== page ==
Skip to content

Can illicit nuclear trade be stopped?

Some two-​​dozen coun­tries have pur­sued or obtained nuclear weapons over the last 50 years, sev­eral of which have engaged in illicit trade to acquire advanced nuclear tech­nology. In the next five to 10 years, coun­tries including China, India, Pak­istan, and North Korea are expected to con­duct illicit trade to either main­tain or improve their nuclear arsenals. The growth of Iran’s nuclear pro­gram, mean­while, will depend on its ability to illic­itly acquire so called “dual-use” items—products that could be used for either mil­i­tary or peaceful purposes.

Those data are part of a 2013 report on illicit nuclear trade by the Insti­tute for Sci­ence and Inter­na­tional Secu­rity, a Wash­ington, D.C.-based non­profit insti­tu­tion focused on stop­ping nuclear proliferation.

David Albright, its founder and pres­i­dent, dis­cussed the find­ings at North­eastern Uni­ver­sity last Wednesday. His 90-​​minute lec­ture, “The Future World of Illicit Nuclear Trade: Mit­i­gating the Threat,” was spon­sored by the Insti­tute for Secu­rity and Public Policy, the School of Crim­i­nology and Crim­inal Jus­tice, and the Col­lege of Social Sci­ences and Human­i­ties.

Albright, a glob­ally rec­og­nized expert in nuclear pro­lif­er­a­tion, noted that stop­ping the illicit trade of nuclear com­modi­ties would be dif­fi­cult but not impos­sible, saying, “Illicit trade is likely to con­tinue unless fairly stren­uous mit­i­gating efforts are undertaken.”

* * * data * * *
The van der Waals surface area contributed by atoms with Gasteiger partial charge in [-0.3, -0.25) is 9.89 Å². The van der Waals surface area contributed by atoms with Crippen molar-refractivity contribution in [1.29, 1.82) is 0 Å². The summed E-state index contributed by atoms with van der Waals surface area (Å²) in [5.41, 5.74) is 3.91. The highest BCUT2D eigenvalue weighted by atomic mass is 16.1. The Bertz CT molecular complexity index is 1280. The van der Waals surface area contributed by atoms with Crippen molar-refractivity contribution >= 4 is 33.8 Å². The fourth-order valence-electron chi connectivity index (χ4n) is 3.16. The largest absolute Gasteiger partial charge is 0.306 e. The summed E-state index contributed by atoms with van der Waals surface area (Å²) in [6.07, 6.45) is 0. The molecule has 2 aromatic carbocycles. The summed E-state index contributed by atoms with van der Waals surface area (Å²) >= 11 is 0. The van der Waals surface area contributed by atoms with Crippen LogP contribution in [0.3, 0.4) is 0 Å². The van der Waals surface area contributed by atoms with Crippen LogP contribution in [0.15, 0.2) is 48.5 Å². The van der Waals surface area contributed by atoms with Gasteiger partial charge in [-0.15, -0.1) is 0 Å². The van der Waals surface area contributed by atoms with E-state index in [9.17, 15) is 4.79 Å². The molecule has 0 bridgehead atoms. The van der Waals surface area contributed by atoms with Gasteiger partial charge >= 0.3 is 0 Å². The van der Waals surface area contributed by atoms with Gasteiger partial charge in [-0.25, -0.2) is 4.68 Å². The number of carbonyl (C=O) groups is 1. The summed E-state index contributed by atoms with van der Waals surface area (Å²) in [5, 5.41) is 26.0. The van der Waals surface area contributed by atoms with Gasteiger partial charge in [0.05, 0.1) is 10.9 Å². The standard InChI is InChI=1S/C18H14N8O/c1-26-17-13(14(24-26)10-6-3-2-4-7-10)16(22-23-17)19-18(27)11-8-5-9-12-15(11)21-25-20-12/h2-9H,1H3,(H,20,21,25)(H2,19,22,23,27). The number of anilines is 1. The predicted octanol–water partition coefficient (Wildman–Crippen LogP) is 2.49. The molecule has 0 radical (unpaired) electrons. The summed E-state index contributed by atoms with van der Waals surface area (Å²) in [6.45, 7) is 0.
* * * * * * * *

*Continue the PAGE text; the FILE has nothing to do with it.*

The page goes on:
To reduce the threat, he advo­cated for building aware­ness of illicit traf­ficking, strength­ening export con­trols, and orches­trating sting oper­a­tions against nuclear traf­ficking agents. “We couldn’t find any country committed to sting operations against dual-​​use smuggling schemes,” he said, “but it’s a very effective tool for uncovering smuggling networks.”

Indeed, illicit trade net­works do exhibit a range of vul­ner­a­bil­i­ties, espe­cially in the ordering process. According to the ISIS report, pro­lif­er­a­tion enti­ties that try to acquire nuclear goods and ser­vices from the open market often leave vis­ible traces of the type of items they are seeking and their end-​​users. “Com­pa­nies and gov­ern­ments can detect these traces,” Albright said, “and that can be a powerful vul­ner­a­bility when com­pa­nies are willing to turn over that information.”

In the Q-​​and-​​A ses­sion, Albright was asked whether non-​​state actors such as al-​​Qaida have the where­withal to pro­cure nuclear mate­rials and build secret nuclear facil­i­ties. “They would have to learn a lot of things that aren’t in the public domain and get the equipment to make the bomb itself,” he said, adding, “We don’t want to allow ter­ror­ists to set up a ter­ri­tory where they have years to work.”

Albright also responded to a ques­tion about the via­bility of cyber­at­tacks against nuclear facil­i­ties, including the Obama administration’s reported 2012 attack on Iran’s nuclear plants. “I wouldn’t say they are a last resort,” he said, “but they are additional tools that are used.”

– By Jason Kornwitz

More Stories

Photo of the Capitol Building at night

High stakes for politics, SCOTUS in 2018

Photo of the crashed truck that was used in the October 31st attack in Manhattan.

Weaponizing Language: How the meaning of “allahu akbar” has been distorted

Northeastern logo

Why I love studying Spanish